Payments

Australian Payments Provider Cuscal Puts Host Card Emulation through its Paces

Cuscal – an Australian payments products provider - has unveiled a trial program that utilizes Host Card Emulation (HCE). It enables any android phone with the latest version of KitKat to be used in place of credit card with PayWave Technology. Cuscal plans to launch commercially via financial institutions by June, 2014.

“We see HCE as being a really important next step in mobile payments because it’ll enable our clients to use devices without the hassle of having to deal with mobile operators or handset manufacturers,” said Cuscal’s GM of product & services, Adrian Lovney. “It’ll enable our clients to really push the boundaries; a real next step in mobile payments.”

  • HCE serves the purpose of smart card using only the “Software”. Prior to the development of HCE technology, NFC transactions took place using secure elements only. 
  • HCE allows merchants to offer payment card solutions using mobile with simplicity, leads to closed-loop implementation, real-time distribution of cards and effectively, facilitates a plain deployment scenario: One that does not ask them to remove or change the software inside the terminal. 
  • Cuscal’s HCE works with Android devices that already have NFC in-built. 
  • It will only work on Android devices running the latest version of Google’s Android software - Kit Kat. It doesn’t work with Apple or Windows smartphones. 

“We think customers understand that; you’ve got other banks targeting Samsung S4 owners as having access to embedded secure element technology, so clearly targeted communications for cardholders about which devices this will work on does work. We know, people increasingly update their devices every 12 to 18 months anyway. It’ll certainly grow,” said Adrian Lovney. “In the HCE world, there does need to be some level of Internet connectivity. If you’ve only got one bar of reception then a transaction may not work; two bars and above and you’re away,” he added.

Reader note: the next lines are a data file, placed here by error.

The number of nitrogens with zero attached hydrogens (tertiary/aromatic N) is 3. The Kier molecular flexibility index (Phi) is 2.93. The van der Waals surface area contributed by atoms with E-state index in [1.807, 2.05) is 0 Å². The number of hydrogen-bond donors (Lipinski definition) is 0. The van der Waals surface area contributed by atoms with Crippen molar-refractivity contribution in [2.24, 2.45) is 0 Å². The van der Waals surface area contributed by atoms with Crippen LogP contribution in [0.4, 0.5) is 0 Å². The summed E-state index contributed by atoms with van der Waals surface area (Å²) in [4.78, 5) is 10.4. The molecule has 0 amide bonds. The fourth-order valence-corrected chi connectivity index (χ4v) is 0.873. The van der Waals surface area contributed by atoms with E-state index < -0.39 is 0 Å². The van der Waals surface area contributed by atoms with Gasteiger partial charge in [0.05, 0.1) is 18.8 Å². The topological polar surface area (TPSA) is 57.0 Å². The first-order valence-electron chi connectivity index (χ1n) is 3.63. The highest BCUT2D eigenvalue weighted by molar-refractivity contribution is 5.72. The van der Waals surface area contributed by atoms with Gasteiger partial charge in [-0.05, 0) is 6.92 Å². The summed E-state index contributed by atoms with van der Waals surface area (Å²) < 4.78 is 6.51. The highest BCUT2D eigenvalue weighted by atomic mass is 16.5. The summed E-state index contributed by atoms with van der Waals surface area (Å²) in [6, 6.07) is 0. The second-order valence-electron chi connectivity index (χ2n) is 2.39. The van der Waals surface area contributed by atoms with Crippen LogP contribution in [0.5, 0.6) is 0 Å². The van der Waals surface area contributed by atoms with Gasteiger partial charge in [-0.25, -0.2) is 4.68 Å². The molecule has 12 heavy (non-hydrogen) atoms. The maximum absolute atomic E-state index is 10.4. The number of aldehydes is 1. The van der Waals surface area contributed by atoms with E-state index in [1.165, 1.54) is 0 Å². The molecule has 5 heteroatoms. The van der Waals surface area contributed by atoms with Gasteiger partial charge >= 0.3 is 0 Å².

“My view is that Apple might embrace this, because it doesn’t require the cooperation of telcos to actually enable or provision the capability of the phone” said Brian Parker. “Apple would be able to control their ecosystem, which they love doing. The application would be downloaded to the app store, through their certification. Apple might see that as an opportunity; one of those things that encourages them to put NFC in there. But that’s pure speculation.”

Chiraag Patel

Chiraag Patel is a Senior Reporting Analyst and the Editor of Bitcoin and Virtual Currency channels at Lets Talk Payments. He is an engineer with deep interest in MMORPG, Virtual Banking, Game Currency and Virtual Cash. Chiraag enjoys Reading& Blogging with focus on New Innovation, Technology & Startups in the Payments Space.

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